Category Archives: Belo Horizonte

Tancredo Neves


The Belo Horizonte airport is a great place to arrive (in Brazil or anywhere). I couldn’t figure out who the architect was, but the curving concrete structure is more open air than an air-tight building. The air, the late afternoon light and the openess reminded me Sandakan airport in Borneo . It’s also full of those little modernist dark wood+concrete details, and you can still see some of the certainly original lowercase Helvetica Medium signs (after the jump). I’ll be coming back in a few weeks. 


And on the 23rd day I went to Inhotim


Inhotim is one of the most sophisticated places in the world to see contemporary art. The large property about 60km from Belo Horizonte, owned by mining millionaire Bernardo Paes, feels – as Marcelo Drummond put it so well – like ”Berlin in the sertão”. There are some amazing artworks from Brazilian and foreign contemporary artist to be seen around the gardens and inside the pavilions. More photos after the jump. Photography is only allowed outside, but some of the art can be seen in the Institute’s website.


A pleasant day with a bitter aftertaste


I spent my first day in Belo Horizonte with graphic designer and professor Marcelo Drummond. Marcelo is one of the founders of the Piracema Laboratory, and long-time friend of Heloísa Crocco (who introduced us by email while I saw stil in Porto Alegre). He picked me up from my hotel and we went straight to the Central Market, in what was a great introduction to the city (and where I ate three different kinds of Pão de Queijo for breakfast). Then we went to Pampulha, to have take a look at the buildings designed in the 1940s by Óscar Niemeyer on the banks of the artificial lake. We marvelled at the what was then a luxurious casino for the rich and famous of Minas Gerais and is now the Pampulha Art Museum, directed by Marcelo’s twin brother, Marconi. After lunch at Xapuri (also in Pampulha, a classic destination for the region’s food), we went back to Belo Horizonte to check out the Arts and Crafts Museum (in what was before the city’s central train station) and the bookshop at the Arts Palace (a 1970 design also by Niemeyer).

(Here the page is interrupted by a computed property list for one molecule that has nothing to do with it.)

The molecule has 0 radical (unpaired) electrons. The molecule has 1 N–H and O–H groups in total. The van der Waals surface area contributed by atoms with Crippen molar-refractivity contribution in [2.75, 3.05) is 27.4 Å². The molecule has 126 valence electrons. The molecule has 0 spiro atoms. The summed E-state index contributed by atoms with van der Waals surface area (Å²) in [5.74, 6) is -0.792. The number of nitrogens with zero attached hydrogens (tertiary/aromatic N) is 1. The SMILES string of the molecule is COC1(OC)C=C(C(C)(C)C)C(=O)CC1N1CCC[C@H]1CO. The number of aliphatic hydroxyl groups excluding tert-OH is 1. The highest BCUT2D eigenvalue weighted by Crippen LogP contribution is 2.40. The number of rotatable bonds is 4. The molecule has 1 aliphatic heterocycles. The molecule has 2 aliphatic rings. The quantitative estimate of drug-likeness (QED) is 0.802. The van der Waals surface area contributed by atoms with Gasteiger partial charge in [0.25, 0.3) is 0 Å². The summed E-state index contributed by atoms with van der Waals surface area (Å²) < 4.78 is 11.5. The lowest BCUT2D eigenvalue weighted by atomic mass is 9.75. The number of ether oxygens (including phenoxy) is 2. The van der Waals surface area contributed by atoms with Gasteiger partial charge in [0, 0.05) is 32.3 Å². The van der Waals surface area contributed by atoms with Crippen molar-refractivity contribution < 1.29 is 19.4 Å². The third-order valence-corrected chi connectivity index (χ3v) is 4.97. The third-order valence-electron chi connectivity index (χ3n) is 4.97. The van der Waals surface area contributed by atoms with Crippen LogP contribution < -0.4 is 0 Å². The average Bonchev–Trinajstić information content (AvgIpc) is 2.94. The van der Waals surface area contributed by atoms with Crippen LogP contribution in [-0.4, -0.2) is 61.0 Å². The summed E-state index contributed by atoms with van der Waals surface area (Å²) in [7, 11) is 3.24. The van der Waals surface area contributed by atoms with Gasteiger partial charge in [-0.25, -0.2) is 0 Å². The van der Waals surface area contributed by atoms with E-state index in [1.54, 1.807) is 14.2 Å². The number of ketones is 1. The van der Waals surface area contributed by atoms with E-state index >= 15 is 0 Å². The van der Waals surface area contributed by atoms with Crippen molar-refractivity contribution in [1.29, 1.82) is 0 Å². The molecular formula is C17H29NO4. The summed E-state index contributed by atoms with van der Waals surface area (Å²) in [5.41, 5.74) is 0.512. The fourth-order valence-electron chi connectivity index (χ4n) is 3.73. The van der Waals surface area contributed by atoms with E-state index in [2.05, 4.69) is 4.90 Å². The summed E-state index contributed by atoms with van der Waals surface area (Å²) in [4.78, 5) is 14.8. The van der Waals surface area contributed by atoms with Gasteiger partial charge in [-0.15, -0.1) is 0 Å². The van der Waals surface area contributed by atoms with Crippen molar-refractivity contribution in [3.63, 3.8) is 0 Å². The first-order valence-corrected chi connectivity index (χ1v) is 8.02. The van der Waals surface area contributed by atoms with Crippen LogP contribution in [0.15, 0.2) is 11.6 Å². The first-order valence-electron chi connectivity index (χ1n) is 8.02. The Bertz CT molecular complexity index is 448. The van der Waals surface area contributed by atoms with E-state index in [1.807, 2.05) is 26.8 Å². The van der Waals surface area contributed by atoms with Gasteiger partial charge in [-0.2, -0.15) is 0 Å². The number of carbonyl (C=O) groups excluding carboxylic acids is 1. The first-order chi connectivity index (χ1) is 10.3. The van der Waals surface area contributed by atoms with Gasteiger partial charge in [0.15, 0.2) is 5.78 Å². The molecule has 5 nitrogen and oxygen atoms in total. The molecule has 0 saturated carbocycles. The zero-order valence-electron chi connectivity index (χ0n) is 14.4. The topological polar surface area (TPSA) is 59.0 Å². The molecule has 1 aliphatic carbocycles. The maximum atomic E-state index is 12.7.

Marcelo and I covered a lot of ground during this very full day; from his PhD thesis on vernacular typography to concerns over the future of Piracema and other like-minded projects to using museums as places for material culture (and therefore design) classes. One of the things we spent quite a long time talking about was what he calls the aesthetization of poverty,this sort of fascination artists and designers – from Brazil and abroad – have with the precarious, makeshift  belongings and ways of the poor. This perverse fascination galvanises the desperate resourcefulness of the “have nots” into the creative inventiveness of the “haves”, who are seldom bothered with the actual conditions people live in, or how to improve them. Many times during my trip I’ve heard this is a trait of “brazilian design”, something that always leaves me with an uneasy feeling.